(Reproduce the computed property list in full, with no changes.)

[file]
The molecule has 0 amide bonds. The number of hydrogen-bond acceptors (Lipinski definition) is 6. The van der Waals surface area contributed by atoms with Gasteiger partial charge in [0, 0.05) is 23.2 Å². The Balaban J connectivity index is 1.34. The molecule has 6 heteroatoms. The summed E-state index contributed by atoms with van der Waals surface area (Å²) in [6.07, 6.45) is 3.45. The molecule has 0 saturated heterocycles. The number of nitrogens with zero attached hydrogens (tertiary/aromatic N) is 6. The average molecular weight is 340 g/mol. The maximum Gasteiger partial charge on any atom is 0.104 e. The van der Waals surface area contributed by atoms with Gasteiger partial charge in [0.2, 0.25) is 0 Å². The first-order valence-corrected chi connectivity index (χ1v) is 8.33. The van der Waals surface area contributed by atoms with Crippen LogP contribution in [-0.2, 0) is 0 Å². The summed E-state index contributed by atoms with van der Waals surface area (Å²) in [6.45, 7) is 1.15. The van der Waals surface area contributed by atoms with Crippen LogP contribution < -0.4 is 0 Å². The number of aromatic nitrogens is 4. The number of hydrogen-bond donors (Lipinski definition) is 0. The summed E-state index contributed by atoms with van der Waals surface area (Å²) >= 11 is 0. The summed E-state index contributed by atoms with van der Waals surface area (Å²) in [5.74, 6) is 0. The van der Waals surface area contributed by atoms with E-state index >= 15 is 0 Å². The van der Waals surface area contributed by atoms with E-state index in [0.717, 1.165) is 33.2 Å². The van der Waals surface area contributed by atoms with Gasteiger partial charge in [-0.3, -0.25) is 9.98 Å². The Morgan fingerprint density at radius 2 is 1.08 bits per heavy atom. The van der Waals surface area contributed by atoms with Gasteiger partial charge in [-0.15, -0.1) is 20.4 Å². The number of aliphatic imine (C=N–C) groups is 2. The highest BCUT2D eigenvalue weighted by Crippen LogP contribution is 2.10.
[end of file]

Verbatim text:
The molecule has 0 amide bonds. The number of hydrogen-bond acceptors (Lipinski definition) is 6. The van der Waals surface area contributed by atoms with Gasteiger partial charge in [0, 0.05) is 23.2 Å². The Balaban J connectivity index is 1.34. The molecule has 6 heteroatoms. The summed E-state index contributed by atoms with van der Waals surface area (Å²) in [6.07, 6.45) is 3.45. The molecule has 0 saturated heterocycles. The number of nitrogens with zero attached hydrogens (tertiary/aromatic N) is 6. The average molecular weight is 340 g/mol. The maximum Gasteiger partial charge on any atom is 0.104 e. The van der Waals surface area contributed by atoms with Gasteiger partial charge in [0.2, 0.25) is 0 Å². The first-order valence-corrected chi connectivity index (χ1v) is 8.33. The van der Waals surface area contributed by atoms with Crippen LogP contribution in [-0.2, 0) is 0 Å². The summed E-state index contributed by atoms with van der Waals surface area (Å²) in [6.45, 7) is 1.15. The van der Waals surface area contributed by atoms with Crippen LogP contribution < -0.4 is 0 Å². The number of aromatic nitrogens is 4. The number of hydrogen-bond donors (Lipinski definition) is 0. The summed E-state index contributed by atoms with van der Waals surface area (Å²) >= 11 is 0. The summed E-state index contributed by atoms with van der Waals surface area (Å²) in [5.74, 6) is 0. The van der Waals surface area contributed by atoms with E-state index >= 15 is 0 Å². The van der Waals surface area contributed by atoms with E-state index in [0.717, 1.165) is 33.2 Å². The van der Waals surface area contributed by atoms with Gasteiger partial charge in [-0.3, -0.25) is 9.98 Å². The Morgan fingerprint density at radius 2 is 1.08 bits per heavy atom. The van der Waals surface area contributed by atoms with Gasteiger partial charge in [-0.15, -0.1) is 20.4 Å². The number of aliphatic imine (C=N–C) groups is 2. The highest BCUT2D eigenvalue weighted by Crippen LogP contribution is 2.10.